Laws Governing Forests of the Northeast 

Laws Governing Forests of the Northeast 

This article covers “Daily Current Affairs”, and the topic details “Laws Governing Forests of the NorthEast”. The topic “Laws Governing Forests of the Northeast” has relevance in the “Polity and Governance” section of the UPSC CSE exam.

For Prelims:

What is the Forest (Conservation) Amendment Act, 2023?
What is the Forest Rights Act (FRA) 2006?

For Mains:

GS2:  Polity and Governance

Why in the news?

The Mizoram Assembly recently passed a resolution opposing the Forest (Conservation) Amendment Act, 2023.


Key Features of Forest (Conservation) Amendment Act, 2023: 

    • The Forest (Conservation) Amendment Act, 2023, was enacted by both houses of the Indian Parliament, with approval from Lok Sabha and Rajya Sabha. This amendment revises the provisions of the existing Forest Conservation Act of 1980, primarily aimed at conserving forested lands.
  • Relaxation of Restrictions: 
    • The amended Act expands the list of allowed activities on forest land, including conservation, management, and development efforts. 
    • It now permits activities such as zoos, eco-tourism, silvicultural operations, and others as specified by the central government. 
    • Specific surveys can also be excluded from non-forest purposes under central government terms.
  • Land Classification: The Act classifies land under two categories: 
    1. declared or notified forests under various laws and 
    2. land notified as forests after October 25, 1980.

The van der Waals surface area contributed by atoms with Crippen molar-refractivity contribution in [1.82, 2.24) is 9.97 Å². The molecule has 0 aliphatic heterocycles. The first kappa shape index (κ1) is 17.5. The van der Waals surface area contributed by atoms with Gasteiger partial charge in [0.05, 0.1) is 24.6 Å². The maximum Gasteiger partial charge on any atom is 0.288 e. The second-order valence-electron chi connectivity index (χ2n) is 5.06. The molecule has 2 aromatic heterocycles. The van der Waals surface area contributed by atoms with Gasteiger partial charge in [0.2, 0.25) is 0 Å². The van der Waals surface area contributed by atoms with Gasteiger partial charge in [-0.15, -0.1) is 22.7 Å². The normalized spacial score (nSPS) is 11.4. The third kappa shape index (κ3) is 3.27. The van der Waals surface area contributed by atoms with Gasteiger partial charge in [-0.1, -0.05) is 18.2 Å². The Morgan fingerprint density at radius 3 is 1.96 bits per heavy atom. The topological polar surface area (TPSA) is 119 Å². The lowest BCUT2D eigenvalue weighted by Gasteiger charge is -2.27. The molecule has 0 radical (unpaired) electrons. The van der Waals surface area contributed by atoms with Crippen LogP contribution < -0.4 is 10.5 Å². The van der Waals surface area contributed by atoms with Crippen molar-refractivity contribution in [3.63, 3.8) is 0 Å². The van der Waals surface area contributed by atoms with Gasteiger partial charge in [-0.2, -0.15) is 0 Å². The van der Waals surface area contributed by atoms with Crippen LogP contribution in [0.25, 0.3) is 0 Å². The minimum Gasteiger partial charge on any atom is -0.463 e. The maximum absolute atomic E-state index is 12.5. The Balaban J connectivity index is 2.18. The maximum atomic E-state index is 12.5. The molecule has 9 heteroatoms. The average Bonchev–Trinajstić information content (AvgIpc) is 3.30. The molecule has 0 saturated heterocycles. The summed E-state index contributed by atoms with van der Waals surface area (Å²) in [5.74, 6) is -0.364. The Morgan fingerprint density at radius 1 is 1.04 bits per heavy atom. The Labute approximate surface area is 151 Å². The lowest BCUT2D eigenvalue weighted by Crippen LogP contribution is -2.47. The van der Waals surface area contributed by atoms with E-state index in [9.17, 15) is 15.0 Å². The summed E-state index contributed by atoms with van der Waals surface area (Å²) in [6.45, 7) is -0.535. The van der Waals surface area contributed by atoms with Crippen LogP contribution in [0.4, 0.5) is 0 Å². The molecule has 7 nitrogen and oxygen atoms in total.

• It does not apply to land changed from forest to non-forest use before December 12, 1996.
  • Exemptions: 
    • The amendment permits the diversion of forest land for roads, railway lines, or “strategic linear projects of national importance and concerning national security” within 100 kilometres of India’s international borders or lines of control without requiring a forest clearance under the Forest (Conservation) Act (FCA) of 1980.
  • Land Assignment: 
    • Under the amended Act, state governments or authorities can assign forest land through leases or other means to organisations not government-owned, subject to conditions prescribed by the central government.
  • Central Government Authority: 
    • The Act grants the central government the power to issue directives for the effective implementation of the Act to any authority or organisation under or recognised by the central, state, or union territory government.


Forest Land in Northeast India:

  • Recorded Forest Area (RFA) Dominance: 
    • Over half of the Northeast region is categorised as Recorded Forest Area (RFA).
    • Within RFA, 53% comprises unclassed forests managed by individuals, clans, village councils, or communities governed by customary practices.
    • The remaining RFA is notified forest under the jurisdiction of State Forest Departments.
  • Regional Variation in RFA:
    • RFA percentages vary across Northeastern states, ranging from 34.21% in Assam to 82.31% in Sikkim.
    • Nagaland possesses the highest percentage of unclassed forests, accounting for 97.29% of its forested land.


Challenges and Limitations of Forest Laws in Northeast India:

  • Special Constitutional Protections: Article 371A (Nagaland) and Article 371G (Mizoram) grant unique constitutional protections, requiring Legislative Assembly approval for applying specific parliamentary laws impacting customary laws, land ownership, and resources.
  • Nagaland’s Selective FCA Application: Nagaland has extended the Forest (Conservation) Act (FCA) primarily to government forests and certain wildlife sanctuaries, covering a limited portion of its forested terrain.